Robert Sachs is a member of the Karma Kagyu school of Tibetan Buddhism and the personal student of His Holiness Kunzig Shamar Rinpoche. In the foreword to this paperback, he quotes from His Holiness the Dalai Lama's Nobel Peace Prize acceptance speech:

"Peace, in the sense of the absence of war, is of little value to someone who is dying of hunger and cold. It will not remove the pain of torture inflicted on a prisoner of conscience. It does not comfort those who have lost their loved ones in floods caused by senseless deforestation in a neighboring country. Peace can only last where human rights are respected, where people are fed, and where individuals and nations are free. True peace with ourselves and with the world around us can only be achieved through the development of mental peace."

There are plenty of worthwhile and immensely edifying books on the different elements of Buddhism and the kinds of subjects discussed at weekend dharma classes and meditation retreats. For his interviews with Buddhist masters, Sachs has come up with a set of questions one might hear politicians, pundits, and experts discuss in the media: sickness, poverty, warfare, the rise of fundamentalism, the growing war in the Middle East, global warming, stem cell research, the AIDS epidemic, the world's addiction to oil, nuclear proliferation, and other topics.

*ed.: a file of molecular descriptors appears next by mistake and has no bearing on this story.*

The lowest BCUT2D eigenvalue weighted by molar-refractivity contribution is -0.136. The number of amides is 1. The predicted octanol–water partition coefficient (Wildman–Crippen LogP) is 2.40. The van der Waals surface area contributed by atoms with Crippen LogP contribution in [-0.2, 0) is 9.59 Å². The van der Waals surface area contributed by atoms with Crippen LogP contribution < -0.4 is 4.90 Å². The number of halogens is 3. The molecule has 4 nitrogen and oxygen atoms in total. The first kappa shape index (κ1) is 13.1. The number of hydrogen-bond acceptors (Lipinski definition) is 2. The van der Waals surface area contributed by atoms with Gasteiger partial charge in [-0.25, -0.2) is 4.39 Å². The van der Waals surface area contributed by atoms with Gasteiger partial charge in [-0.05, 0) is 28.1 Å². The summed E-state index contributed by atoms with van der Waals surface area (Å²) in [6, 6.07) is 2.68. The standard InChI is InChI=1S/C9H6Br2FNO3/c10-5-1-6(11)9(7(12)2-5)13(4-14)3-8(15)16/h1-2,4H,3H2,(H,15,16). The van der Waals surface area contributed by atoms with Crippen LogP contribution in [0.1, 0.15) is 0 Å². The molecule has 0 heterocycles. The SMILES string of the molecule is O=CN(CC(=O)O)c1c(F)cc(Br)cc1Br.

Among the Buddhist teachers interviewed are H.H. Kunzig Shamar Rinpoche, Ven. Tarthang Tulku Rinpoche, Geshe Tenzin Wangyal Rinpoche, Geshe Michael Roach and Christie McNally, Ven. Ajahn Amaro, Roshi Joan Halifax, Ven. Thubten Chodron, Christopher Titmuss, and Tenzin Robert Thurman. Here is a sampler of their comments:

Robert Thurman on War
"People's deep realism is necessary in order to save everybody, because the reality is that the war thing is self-destructive. Nobody wins it. People did once fight wars to win them. But, nobody is going to win any more and nobody is winning any of them, and that will continue to be the case."

Thubten Chodron on Oil
"The American public is attached to its comfortable lifestyle that depends on oil. We are unwilling to cut back on our oil use and consumer goods — in short, on our disproportionate consumption of the world's resources — in order to share with other people in the world."

Joan Halifax on Sustainability
"I am here with my good friend, Brother David Steindl-Rast, who carries, in his pocket, napkins filled with leftover food that he could not eat at lunch, but he will consume as a snack later on. He is not just going to throw it away. This is a small example of sustainability."

Michael Roach on Coping in Hard Times
"When you are afraid, or think of danger for you, stop thinking about yourself and worry about the other people around you. Suddenly, the danger will pass."